Which Losses Do We Impose on Some to Benefit Others?

33 Pages Posted: 25 May 2014

See all articles by Mark Kelman

Mark Kelman

Stanford Law School; Stanford Graduate School of Business

Tamar Kreps

University of Utah

Date Written: May 23, 2014


Those who have studied the moral intuitions displayed in responding to Trolley Problems have focused on subjects’ willingness to cause the death of one party to avert multiple deaths. Here, we explore whether it matters what is being traded off: lives, injuries, or property, for a larger number of lives or injuries, or more valuable property. We find that aggregation – the willingness to sacrifice some party’s interests when others will gain more if one does so – is most plainly impermissible when the party is considering trading a smaller for a larger number of deaths, and it is least impermissible when the harmed party is merely injured or loses property to save others’ lives. Cases in which the harmed party is injured to save others from injury, or loses property to save more valuable property, are intermediate, closer to the death/death cases. If subjects simply followed either a simple rule that it is impermissible to sacrifice the interests or violate the rights of an individual for the sake of others or a simple rule that they should always seek to maximize aggregate utility, responses to these cases would not be expected to differ; however, responses do differ, which suggests that subjects’ judgments are complex and multi-faceted.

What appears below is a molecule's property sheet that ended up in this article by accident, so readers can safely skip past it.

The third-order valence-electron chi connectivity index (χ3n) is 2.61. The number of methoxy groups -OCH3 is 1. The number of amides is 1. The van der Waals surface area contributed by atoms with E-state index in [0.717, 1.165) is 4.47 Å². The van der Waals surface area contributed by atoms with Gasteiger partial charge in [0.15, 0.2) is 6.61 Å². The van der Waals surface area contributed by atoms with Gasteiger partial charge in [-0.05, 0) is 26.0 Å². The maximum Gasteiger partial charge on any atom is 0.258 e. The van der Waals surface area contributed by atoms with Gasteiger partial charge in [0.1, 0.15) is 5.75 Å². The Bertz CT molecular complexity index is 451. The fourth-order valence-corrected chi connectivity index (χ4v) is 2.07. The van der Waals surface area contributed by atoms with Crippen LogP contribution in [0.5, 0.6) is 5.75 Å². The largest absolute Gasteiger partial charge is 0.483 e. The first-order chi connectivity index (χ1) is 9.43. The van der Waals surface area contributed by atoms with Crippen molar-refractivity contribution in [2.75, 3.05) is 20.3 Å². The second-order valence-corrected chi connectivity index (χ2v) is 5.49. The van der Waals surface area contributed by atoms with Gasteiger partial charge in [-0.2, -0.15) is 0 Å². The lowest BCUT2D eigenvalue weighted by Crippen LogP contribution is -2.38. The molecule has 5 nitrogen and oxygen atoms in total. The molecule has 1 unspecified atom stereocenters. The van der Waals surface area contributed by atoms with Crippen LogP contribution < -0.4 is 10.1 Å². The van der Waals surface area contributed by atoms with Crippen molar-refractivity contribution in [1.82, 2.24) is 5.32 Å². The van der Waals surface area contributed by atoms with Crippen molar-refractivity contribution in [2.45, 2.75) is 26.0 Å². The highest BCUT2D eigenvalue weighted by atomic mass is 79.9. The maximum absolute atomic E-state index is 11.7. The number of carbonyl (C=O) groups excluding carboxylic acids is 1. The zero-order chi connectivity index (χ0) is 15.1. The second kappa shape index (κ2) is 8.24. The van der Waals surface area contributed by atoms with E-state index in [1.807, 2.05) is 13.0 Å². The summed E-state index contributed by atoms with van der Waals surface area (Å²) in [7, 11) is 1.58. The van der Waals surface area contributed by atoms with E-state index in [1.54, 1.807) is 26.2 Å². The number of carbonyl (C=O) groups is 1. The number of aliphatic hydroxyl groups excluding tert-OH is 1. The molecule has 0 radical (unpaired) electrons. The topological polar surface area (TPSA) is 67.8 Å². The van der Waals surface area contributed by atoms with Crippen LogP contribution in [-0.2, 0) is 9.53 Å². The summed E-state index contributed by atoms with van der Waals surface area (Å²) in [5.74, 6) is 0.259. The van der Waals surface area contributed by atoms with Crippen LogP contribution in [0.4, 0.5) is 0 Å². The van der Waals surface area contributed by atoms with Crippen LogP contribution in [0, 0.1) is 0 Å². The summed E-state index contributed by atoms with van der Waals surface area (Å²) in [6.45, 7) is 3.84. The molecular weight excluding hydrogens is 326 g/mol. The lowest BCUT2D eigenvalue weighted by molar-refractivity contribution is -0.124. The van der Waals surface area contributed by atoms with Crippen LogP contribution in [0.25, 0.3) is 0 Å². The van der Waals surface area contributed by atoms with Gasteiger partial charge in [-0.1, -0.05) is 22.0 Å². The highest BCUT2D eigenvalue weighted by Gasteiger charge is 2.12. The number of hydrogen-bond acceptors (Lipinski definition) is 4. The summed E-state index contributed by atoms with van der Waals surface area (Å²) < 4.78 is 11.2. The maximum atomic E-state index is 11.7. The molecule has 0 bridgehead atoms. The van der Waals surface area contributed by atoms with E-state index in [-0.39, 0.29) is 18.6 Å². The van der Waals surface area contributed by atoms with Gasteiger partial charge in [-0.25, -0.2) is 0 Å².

Keywords: moral reasoning, Trolley Problems, value commensurability

JEL Classification: D63, D64

Suggested Citation

Kelman, Mark and Kelman, Mark and Kreps, Tamar, Which Losses Do We Impose on Some to Benefit Others? (May 23, 2014). Available at SSRN: https://ssrn.com/abstract=2441353 or http://dx.doi.org/10.2139/ssrn.2441353

Mark Kelman (Contact Author)

Stanford Law School ( email )

559 Nathan Abbott Way
Stanford, CA 94305-8610
United States
(650) 723-4069 (Phone)

Stanford Graduate School of Business ( email )

655 Knight Way
Stanford, CA 94305-5015
United States

Tamar Kreps

University of Utah ( email )

1645 E. Campus Center
Salt Lake City, UT 84112
United States

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